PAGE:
Earnings Predictability, Information Asymmetry, and Market Liquidity
University of Notre Dame - Department of Finance
Carolyn M. Callahan
University of Memphis
Ohio Northern University
This study examines the association between earnings predictability and the behavior of the bid-ask spread (transaction costs), the adverse selection cost component of the spread, and trading volume around quarterly earnings announcements. We also consider the impact of earnings volatility and frequency of accounting changes on our earnings predictability measure. Consistent with the theoretical work in the literature (e.g., Glosten and Harris (1988)), we argue that more noisy (less predictable) earnings signals aggravate the information asymmetries between privately informed investors and market-makers in the capital markets. To compensate for this informational disadvantage, the market-makers' increase in the bid-ask spread at the time of an earnings announcement is expected to be more pronounced for firms with less predictable earnings.Consistent with our differential earnings predictability argument, we find an increase in the adverse selection component of the bid-ask spread on the day of and the day prior to the earnings announcement date for firms with less predictable earnings. In contrast, we find no evidence of a significant change in the adverse selection component of the bid-ask spread around quarterly earnings announcements of firms with highly predictable earnings. Consistent with earlier studies, we find significant increases in trading volume around earnings announcements. Ceteris paribus, this higher volume should lead to lower spreads. The increase in spreads we document therefore suggest that the increased volume is not sufficient to offset the increase in the adverse selection cost faced by market-makers. Our results suggest that the predictability of the earnings signal affects transactions costs and may impact the firm's cost of capital, a matter of interest to corporate managers and shareholders.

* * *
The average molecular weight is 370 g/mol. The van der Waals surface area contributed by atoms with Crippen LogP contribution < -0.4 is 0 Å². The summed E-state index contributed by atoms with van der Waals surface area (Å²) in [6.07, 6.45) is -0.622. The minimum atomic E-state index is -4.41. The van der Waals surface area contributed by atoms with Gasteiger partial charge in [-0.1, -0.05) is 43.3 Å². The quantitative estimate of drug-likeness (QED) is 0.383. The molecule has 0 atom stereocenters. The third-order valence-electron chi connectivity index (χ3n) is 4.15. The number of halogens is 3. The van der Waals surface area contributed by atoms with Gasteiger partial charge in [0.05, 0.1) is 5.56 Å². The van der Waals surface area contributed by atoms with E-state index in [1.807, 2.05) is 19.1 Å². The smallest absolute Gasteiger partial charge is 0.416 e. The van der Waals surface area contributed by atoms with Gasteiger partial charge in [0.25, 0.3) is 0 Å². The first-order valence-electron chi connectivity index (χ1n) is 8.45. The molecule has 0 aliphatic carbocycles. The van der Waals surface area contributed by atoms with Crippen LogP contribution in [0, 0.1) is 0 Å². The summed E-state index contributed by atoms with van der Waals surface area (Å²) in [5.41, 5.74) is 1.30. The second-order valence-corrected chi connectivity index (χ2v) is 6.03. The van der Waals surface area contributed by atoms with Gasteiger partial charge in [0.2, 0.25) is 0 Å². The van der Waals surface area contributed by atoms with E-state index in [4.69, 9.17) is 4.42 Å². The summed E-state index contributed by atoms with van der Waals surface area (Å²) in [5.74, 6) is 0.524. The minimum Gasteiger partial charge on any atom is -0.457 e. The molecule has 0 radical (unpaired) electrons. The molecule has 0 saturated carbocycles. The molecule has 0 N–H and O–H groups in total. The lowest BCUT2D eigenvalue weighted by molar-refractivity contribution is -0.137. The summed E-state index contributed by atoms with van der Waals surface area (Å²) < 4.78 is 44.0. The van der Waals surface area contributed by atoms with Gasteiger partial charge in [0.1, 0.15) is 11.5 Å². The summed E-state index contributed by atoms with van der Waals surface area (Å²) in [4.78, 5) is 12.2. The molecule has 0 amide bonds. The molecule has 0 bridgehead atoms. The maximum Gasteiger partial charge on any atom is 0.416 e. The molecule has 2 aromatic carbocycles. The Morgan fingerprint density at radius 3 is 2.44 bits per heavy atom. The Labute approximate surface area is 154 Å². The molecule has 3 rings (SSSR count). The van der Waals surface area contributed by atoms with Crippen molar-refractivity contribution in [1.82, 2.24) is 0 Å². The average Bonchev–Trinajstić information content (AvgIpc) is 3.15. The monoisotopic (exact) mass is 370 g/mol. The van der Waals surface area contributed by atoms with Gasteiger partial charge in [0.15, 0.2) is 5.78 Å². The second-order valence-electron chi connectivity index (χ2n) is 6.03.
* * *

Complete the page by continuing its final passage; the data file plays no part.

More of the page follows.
JEL Classification: D82, M41, G12working papers series
Date posted: March 17, 1997
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